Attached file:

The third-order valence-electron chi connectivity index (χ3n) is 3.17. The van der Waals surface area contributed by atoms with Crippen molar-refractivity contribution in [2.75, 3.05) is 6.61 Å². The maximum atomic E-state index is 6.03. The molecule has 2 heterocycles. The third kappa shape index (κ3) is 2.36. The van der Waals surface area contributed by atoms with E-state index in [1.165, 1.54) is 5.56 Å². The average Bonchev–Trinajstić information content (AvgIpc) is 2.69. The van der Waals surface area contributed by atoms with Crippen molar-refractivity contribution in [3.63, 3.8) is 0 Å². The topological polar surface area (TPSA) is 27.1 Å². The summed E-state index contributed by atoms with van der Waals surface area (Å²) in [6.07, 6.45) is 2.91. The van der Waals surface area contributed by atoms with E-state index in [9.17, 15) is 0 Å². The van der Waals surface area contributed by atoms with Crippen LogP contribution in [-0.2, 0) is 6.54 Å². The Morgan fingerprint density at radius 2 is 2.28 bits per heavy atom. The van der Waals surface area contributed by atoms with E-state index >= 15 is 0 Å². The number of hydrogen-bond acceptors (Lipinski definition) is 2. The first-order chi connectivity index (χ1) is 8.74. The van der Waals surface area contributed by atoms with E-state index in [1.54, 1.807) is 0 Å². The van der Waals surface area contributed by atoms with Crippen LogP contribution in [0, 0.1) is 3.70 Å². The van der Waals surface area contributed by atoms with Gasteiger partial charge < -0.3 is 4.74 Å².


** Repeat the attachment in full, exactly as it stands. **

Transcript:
The third-order valence-electron chi connectivity index (χ3n) is 3.17. The van der Waals surface area contributed by atoms with Crippen molar-refractivity contribution in [2.75, 3.05) is 6.61 Å². The maximum atomic E-state index is 6.03. The molecule has 2 heterocycles. The third kappa shape index (κ3) is 2.36. The van der Waals surface area contributed by atoms with E-state index in [1.165, 1.54) is 5.56 Å². The average Bonchev–Trinajstić information content (AvgIpc) is 2.69. The van der Waals surface area contributed by atoms with Crippen molar-refractivity contribution in [3.63, 3.8) is 0 Å². The topological polar surface area (TPSA) is 27.1 Å². The summed E-state index contributed by atoms with van der Waals surface area (Å²) in [6.07, 6.45) is 2.91. The van der Waals surface area contributed by atoms with E-state index in [9.17, 15) is 0 Å². The van der Waals surface area contributed by atoms with Crippen LogP contribution in [-0.2, 0) is 6.54 Å². The Morgan fingerprint density at radius 2 is 2.28 bits per heavy atom. The van der Waals surface area contributed by atoms with E-state index >= 15 is 0 Å². The number of hydrogen-bond acceptors (Lipinski definition) is 2. The first-order chi connectivity index (χ1) is 8.74. The van der Waals surface area contributed by atoms with E-state index in [1.54, 1.807) is 0 Å². The van der Waals surface area contributed by atoms with Crippen LogP contribution in [0, 0.1) is 3.70 Å². The van der Waals surface area contributed by atoms with Gasteiger partial charge < -0.3 is 4.74 Å².